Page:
Walking through the Uzun Carşı (Long Market) in Antakya, the capital of southern Turkey’s Hatay region, is a veritable feast for the senses. Among shoe shops, cobblers and barbers, künefe makers drizzle batter on a hot spinning surface to make the threadlike dough for the cheese-filled dessert, grocers watch over mountains of fragrant spices, and bakers slide tepsi kebabı, the region’s most famous meat dish, into roaring wood-fired ovens alongside a myriad of savory flat breads.
The city, its most famous market, and the ingredients found there sit at the center of Hatay’s culinary culture, which has been shaped by a variety of influences over the years (the province borders Syria and the Mediterranean), making it distinct among Turkish regional cuisines. In Istanbul, however, these ingredients can be difficult to come by – unless, that is, you know Abdullah Kuşak.
We stumbled across Hatay Yöresel Ürünler, Abdullah’s corner store in the Kurtuluş neighborhood, after our visit to Hatay – since returning to Istanbul, the region’s distinct flavors had been haunting us. In lieu of trekking back to the Uzun Carşı, we decided to look a little closer to home, scouring the shops and outdoor bazaars of Istanbul in hopes of finding some fiery green Samandağ peppers, which accompany nearly every meal in Hatay, or a cone of sürk peyniri, a traditional cheese whose bright orange color comes from the addition of red pepper paste. Imagine our surprise when we found Abdullah’s shop, packed to the brim with organic, high-quality, homegrown and handmade Hatay food products, tucked into a little storefront on one of Kurtuluş’s busiest streets.
As we wandered in from the blistering heat of a summer afternoon in Istanbul, Abdullah greeted us with a smile and a handshake. He has been running this tiny shop with his wife and son for the past year, along with another store in Bakırköy that he opened when he first moved to the city five years ago. Before coming to Istanbul he ran a similar operation in Samandağ, his hometown in the Hatay region, for 20 years. When business lagged in Hatay, he moved his family to Istanbul, where a larger clientele and better business awaited. “To tell the truth, there’s not much need for stores like ours in Hatay,” he admits with a rueful smile. “There, everyone makes these things themselves.”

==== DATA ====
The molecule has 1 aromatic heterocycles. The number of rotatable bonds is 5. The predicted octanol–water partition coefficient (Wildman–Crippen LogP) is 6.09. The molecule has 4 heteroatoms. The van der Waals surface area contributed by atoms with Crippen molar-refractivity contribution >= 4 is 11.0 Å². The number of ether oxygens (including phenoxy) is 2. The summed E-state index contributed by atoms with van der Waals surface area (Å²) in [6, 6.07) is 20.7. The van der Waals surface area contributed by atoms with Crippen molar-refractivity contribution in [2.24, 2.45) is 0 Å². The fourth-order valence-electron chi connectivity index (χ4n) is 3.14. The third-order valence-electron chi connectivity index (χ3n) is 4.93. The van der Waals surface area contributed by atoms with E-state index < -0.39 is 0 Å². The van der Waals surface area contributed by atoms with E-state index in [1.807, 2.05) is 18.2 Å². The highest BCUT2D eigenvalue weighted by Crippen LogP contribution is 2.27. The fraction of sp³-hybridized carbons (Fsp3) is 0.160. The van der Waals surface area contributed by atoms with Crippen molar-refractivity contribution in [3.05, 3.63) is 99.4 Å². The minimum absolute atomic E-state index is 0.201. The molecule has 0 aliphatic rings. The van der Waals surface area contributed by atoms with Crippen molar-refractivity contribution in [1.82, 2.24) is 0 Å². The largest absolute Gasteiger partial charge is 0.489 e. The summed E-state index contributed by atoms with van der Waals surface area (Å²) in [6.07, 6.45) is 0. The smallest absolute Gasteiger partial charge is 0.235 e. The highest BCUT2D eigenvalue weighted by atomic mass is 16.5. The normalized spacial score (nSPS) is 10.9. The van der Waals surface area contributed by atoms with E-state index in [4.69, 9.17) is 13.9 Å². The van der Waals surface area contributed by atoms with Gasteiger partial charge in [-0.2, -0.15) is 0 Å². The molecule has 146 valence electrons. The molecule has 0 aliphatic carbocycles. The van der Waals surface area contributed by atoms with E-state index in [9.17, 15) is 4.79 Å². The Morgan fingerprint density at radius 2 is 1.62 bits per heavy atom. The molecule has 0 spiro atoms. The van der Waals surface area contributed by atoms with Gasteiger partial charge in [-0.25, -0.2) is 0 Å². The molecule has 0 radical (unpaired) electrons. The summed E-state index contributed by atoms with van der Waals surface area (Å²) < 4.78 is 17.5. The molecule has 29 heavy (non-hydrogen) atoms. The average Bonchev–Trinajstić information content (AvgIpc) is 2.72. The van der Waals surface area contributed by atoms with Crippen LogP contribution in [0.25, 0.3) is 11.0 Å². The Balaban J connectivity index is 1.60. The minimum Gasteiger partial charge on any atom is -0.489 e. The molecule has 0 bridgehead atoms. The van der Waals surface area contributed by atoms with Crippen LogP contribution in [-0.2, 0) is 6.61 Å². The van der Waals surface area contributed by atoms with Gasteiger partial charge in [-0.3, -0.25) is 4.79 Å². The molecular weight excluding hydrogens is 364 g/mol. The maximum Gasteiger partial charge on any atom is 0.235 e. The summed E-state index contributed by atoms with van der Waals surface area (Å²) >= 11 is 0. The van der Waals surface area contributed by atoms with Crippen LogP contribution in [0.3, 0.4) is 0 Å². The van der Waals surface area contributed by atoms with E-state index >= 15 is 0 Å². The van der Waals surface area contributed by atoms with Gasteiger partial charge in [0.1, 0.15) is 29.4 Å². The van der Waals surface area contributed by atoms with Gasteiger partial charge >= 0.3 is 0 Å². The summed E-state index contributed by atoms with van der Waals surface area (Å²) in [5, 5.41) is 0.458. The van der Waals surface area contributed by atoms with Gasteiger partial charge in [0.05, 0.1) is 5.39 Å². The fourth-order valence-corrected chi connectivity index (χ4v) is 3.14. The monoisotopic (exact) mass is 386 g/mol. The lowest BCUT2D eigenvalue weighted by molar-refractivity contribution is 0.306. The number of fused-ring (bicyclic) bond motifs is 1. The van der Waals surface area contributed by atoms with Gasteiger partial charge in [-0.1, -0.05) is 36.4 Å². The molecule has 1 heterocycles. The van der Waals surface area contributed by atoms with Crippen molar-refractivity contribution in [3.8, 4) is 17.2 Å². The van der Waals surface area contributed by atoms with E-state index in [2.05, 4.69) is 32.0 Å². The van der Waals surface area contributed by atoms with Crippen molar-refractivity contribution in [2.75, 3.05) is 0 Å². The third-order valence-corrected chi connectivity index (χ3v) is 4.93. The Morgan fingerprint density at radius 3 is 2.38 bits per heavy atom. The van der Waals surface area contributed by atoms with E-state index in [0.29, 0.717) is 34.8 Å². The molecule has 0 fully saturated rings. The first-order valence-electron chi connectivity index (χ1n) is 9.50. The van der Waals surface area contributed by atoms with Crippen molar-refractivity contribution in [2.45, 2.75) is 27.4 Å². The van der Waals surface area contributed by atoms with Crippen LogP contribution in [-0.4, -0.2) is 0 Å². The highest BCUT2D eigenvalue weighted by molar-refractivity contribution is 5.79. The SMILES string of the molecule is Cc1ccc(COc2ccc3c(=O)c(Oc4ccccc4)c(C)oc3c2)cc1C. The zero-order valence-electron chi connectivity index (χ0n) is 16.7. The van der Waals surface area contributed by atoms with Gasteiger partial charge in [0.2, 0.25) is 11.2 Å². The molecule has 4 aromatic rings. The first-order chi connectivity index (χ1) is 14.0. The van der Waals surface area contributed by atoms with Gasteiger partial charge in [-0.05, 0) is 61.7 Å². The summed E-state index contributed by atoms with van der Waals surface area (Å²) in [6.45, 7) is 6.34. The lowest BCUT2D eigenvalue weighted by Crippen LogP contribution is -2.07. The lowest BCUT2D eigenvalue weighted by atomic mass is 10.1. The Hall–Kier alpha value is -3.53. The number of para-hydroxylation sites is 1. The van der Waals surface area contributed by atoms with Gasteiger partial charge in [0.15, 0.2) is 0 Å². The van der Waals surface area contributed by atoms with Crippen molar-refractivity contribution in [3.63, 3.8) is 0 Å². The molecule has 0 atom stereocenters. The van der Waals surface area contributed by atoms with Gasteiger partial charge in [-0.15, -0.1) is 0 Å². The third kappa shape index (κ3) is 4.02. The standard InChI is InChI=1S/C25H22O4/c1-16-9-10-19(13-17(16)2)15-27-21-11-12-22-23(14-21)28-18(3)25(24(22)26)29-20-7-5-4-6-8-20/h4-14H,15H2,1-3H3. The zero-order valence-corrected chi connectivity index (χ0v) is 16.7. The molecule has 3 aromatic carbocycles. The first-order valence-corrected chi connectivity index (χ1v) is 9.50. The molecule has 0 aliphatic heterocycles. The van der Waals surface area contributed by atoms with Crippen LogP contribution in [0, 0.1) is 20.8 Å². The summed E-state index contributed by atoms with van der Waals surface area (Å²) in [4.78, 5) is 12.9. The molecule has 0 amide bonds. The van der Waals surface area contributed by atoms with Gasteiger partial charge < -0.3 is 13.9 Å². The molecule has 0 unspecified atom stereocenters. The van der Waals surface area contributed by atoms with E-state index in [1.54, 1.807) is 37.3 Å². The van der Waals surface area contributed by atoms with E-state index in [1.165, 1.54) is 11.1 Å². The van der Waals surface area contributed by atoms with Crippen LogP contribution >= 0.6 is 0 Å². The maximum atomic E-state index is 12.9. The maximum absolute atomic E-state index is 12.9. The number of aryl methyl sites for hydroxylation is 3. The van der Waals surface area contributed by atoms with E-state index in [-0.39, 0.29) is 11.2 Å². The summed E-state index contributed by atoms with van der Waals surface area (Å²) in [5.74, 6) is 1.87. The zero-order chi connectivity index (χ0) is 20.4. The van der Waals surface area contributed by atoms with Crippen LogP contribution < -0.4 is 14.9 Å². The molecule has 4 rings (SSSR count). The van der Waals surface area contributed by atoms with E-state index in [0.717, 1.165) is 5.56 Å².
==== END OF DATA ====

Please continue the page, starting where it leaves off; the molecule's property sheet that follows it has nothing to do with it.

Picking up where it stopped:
His surname, he tells us, refers to the traditional cummerbund into which Ottoman farmers used to tuck their knives and other implements so as to keep their hands free while working. It’s a fitting name, given his family’s history – his father ran a farm store before him, and his grandfather before him, and Abdullah still remains very much connected to the land. “We don’t eat factory-made foods,” he tells us. “It’s not in our culture. If we need tomatoes, someone goes out and picks them from the field, and if we need biber salçası [a sweet pepper paste that lends a sunny richness – and sometimes considerable heat – to many southern Turkish dishes], we gather the family together, and we cut and clean and process the peppers, and then set them out to dry.” It’s still common to see racks of unbelievably red tomatoes and peppers drying in the yards and on the balconies of houses in the Hatay countryside.
“Almost every religion has passed through Hatay, which means we are a very tolerant people,” Abdullah asserts. On top of that, some thirteen-odd civilizations have ruled the region at some point. “This means that we take a bit of different tastes from everywhere and mix them all together with amazing regional products,” he adds. As far back as Phoenician times, Antakya, the biblical Antioch and Hatay’s largest urban area, was an embarkation point for the region’s celebrated wines, olives and olive oil.